Corey Parsons (third from left) chats about Banditos’ hometown of Birmingham, Alabama.Though Nashville is now home base, for Banditos, Birmingham, Alabama, will always be home.The Birmingham sextet cut their alt-country teeth in bars and hangouts throughout Birmingham before taking their tunes on the road for 600+ shows in the last three years.Banditos is looking forward to May 12th, the release date of the self-titled debut record on Bloodshot Records. Honed by the band’s road warrior approach to touring, Banditos is an impressive initial offering. It is alt-country with a punk rock attitude. It’s Carter Family meets The Doors meets 1950s greaser rock. It’s Dick Dale and Chet Atkins riffs and the big, big voice of Mary Beth Richardson, who calls to mind both Janis Joplin and Brittany Howard of Alabama Shakes.While such sonic hopscotching would be unconventional for many bands, for Banditos, it works. For proof, and a taste of how these tunes sound live, check out their recent set from Audiotree. It’s one of my favorite sessions of the year.I recently caught up with Corey Parsons, guitarist and singer for Banditos, to chat about the band’s hometown.BRO – Your favorite place to see a show?CP – This question comes at a funny time, because just a week ago our favorite venue closed down. The Bottletree Cafe was, hands down, the best mid-sized room in the U.S. We had the great fortune of growing up as a band in that room and we played there more than anywhere else in Birmingham. I’m 100% sure we would not be where we are without having that place to hone our craft. I’m really dreading driving by that little green building the next time I’m in Birmingham and seeing it empty. Fortunately, Birmingham is full of hard working and creative individuals who will not let the music and art scene languish. There’s still some great venues and I hear there’s more on the way.BRO – Your favorite local band?CP – Zach & Cheyloe, The Great American Breakdown, and GT are some of our best friends and some of the most talented folks in Birmingham. Check ’em out!BRO – Your favorite place to grab a beer?CP – In Birmingham, you don’t just grab a beer. I can’t count the number of times while living there when I told myself, “I’m just gonna have a quick beer and call it in early,” and then I’d end up getting back to my house around noon the next day. This is most likely due to a lovely little septic tank called The Upside Down Plaza. Some bars in Birmingham don’t close until they feel like it. The Plaza is a black hole. It’s easy to get trapped for hours, considering it’s underground, has no windows, and the only clock is the tobacco stained, unnumbered, plastic one from the seventies that you can’t read when you’re drunk, and half the time it isn’t right anyways. I’ve spent more time in that place than some of the employees, and I’ve actually written songs on our album on napkins at the bar. I am also 100% sure we would not be where we are without The Plaza. We’d probably be a lot better off.BRO – Best cheeseburger in town?CP – Some of our close friends recently purchased and renovated one Birmingham’s longest standing bars – Marty’s PM – and saved it from closing after the original owner passed away. They did a hell of a job classing the place up, but they fortunately forgot to clean the grill. That grill holds the secret to the best patty melt on God’s green Earth and I will sing its praises from the mountaintops for all to hear. Amen.BRO – I often tell my kids to watch out for banditos while we are out cruising in the minivan. If my kids and I came across you and the band on some windswept, dusty highway outside of Birmingham, how might things shake out?CP – I imagine we’d all head to The Plaza for a drink or twelve. It doesn’t matter if your kids are underage. I’ve been going there since I was a teenager. Drinks will be on me. My tab has been open since I was seventeen.You can actually catch Banditos this weekend in their hometown of Birmingham, Alabama, at the legendary Sloss Furnaces. The band can be found throughout Georgia and Florida through the rest of April.Head here for more tour dates and information about the band, and point your browser this way if you are looking to pre-order the new record. And be sure to check out “Cry Baby Cry” on this month’s Trail Mix.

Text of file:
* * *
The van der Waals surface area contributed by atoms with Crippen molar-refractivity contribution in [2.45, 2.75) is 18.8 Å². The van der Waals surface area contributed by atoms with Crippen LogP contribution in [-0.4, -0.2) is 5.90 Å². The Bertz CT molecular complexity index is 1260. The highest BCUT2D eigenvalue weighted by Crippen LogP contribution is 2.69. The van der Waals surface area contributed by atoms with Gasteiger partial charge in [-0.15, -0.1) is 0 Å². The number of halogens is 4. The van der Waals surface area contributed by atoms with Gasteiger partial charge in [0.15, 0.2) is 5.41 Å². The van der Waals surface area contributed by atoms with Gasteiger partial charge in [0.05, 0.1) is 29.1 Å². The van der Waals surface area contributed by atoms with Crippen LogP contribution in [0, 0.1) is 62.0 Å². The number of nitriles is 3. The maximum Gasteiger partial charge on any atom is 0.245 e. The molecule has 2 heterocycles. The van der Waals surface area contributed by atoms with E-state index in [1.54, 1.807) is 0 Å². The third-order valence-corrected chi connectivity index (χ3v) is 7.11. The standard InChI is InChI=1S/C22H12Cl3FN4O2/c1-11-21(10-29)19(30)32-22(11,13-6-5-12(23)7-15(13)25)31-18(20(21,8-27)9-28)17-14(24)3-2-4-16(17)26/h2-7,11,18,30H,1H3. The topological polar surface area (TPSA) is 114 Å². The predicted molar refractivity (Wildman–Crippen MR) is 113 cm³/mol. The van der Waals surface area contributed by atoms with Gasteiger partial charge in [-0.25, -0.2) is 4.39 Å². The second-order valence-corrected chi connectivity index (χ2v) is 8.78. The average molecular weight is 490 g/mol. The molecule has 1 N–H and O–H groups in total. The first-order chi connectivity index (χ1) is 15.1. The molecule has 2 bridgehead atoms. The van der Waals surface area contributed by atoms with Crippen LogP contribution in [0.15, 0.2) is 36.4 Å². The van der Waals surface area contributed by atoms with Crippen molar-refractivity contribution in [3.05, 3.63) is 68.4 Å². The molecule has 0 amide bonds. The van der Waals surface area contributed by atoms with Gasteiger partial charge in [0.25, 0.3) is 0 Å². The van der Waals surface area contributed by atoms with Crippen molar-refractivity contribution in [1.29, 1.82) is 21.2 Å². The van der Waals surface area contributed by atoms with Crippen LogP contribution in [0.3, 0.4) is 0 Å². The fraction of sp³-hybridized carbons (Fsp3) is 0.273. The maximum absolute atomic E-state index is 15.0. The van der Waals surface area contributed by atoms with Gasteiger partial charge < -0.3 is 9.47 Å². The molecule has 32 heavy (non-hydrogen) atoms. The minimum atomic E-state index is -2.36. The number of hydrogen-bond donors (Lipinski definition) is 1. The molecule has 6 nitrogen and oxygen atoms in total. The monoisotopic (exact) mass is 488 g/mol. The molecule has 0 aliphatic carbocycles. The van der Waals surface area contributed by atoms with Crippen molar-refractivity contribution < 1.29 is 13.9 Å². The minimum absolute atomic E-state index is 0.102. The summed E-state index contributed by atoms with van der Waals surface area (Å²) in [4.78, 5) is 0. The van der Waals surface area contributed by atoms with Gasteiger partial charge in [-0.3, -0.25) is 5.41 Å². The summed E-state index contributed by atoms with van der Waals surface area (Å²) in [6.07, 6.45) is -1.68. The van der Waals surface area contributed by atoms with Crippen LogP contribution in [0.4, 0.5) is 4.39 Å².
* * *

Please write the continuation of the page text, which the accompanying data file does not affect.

It’s been a long time since I rock and rolled.But now, with the arrival of Michigan rock and rollers Greta Van Fleet – brothers Sam, Josh, and Jake Kiszka, along with longtime friend Danny Wagner – I have the speakers turned up to eleven.This pack of youngsters – nobody in the band is older than 21 and two of the members can’t buy a beer at their own shows!! – flat out rock. Playing with a ferocious swagger, Greta Van Fleet possesses a rock and roll soul decades older than their collective youth.Named for a legendary hometown musician, Greta Van Fleet released From The Fires earlier this month. The double EP is an even split between new songs and a collection of songs the band put out earlier this year. With this new double EP and its wailing vocals, crunching rhythms, and and soaring guitar riffs, the band stakes an undeniable claim as the standard bearer for contemporary rock bands.Play this one often, and play it loud.Sam Kiszka recently took some questions from me on plans for the band’s next record, rock bands with brothers, and which of their tunes the band’s namesake really digs.BRO – You released your second EP this month. Fans are clamoring for a long player. When will you give the people what they want?SK – We’re expecting to release the full length album sometime in the first half of next year. There will be a certain amount of continuity, but a few different dimensions of Greta Van Fleet. It’s been a long time in the making, being that we’re going to have such a wide range of songs. Some are from five years ago and some will be from that month. We’ll be working on the album as soon as the year turns over. A lot of the songs have already been written. We have some demos and incomplete songs, and it shouldn’t take too long to complete. We’re excited for the release.BRO – You just wrapped up some songwriting time prior to the holidays. How do you and the band go about putting a song together?SK – There really is no given way with how putting together a song all starts. It can be sparked by a song progression or a melody, it can come from a riff, but there’s not real formula to it, which gives us more artistic freedom. That’s why it works. Inspiration can really come from anything. We try not to get too boxed in to one writing technique. Otherwise, it would all sound the same.BRO – You have two brothers in the band. What’s your favorite rock band featuring brothers?SK – I would say my favorite rock band featuring brothers is The Kinks. They’ve always maintained a certain element of surprise. They’re continuously fresh with their art and have always had cutting edge music. With the British Invasion, they were one of the early inventors of rock & roll. “You Really Got Me” was kind of a big wave of rock music. It was heavier than anyone had heard at that point, but then later in the 70s they were able to make music that was completely different with an American folk kind of feel to it. Having that variety is very impressive.BRO – We have “Highway Tune” on this month’s Trail Mix. What’s the story behind the song?SK – The story is interesting because this was the very first song we wrote. Which, I guess, is a good reason it was the single. It was the first thing out of the gate. It’s the epitome of a rock tune. It’s fast, hard hitting, and to the point. The tune started with Jake playing a riff. The rhythm section was quick, and then Josh came right out and wrote how it is today. I was very naturally and organically composed.BRO – Gretna Van Fleet’s favorite Greta Van Fleet song?SK – Ha! I would say her favorite track would be “Highway Tune” because she loves good ole fashion rock.Goodness gracious, folks. This band is white hot. Need proof? Check their tour schedule. Every show from now through the end of December, which includes gigs from New York to Missouri and all points in between, is sold out. Want to catch them live? Well, get to the venues early and pray for a miracle or catch a plane and cross the Atlantic to the Netherlands, where Greta Van Fleet kicks off a run of European dates.For more information on Greta Van Fleet, how you can grab a copy of From The Fires, or when the band heads to a (sold out!!) stage near you, be sure to check out their website.Be sure to take a listen to “Highway Tune,” along with brand new tracks from Young Mister, Sweetwater String Band, Matt Patershuk, and many more on this month’s Trail Mix.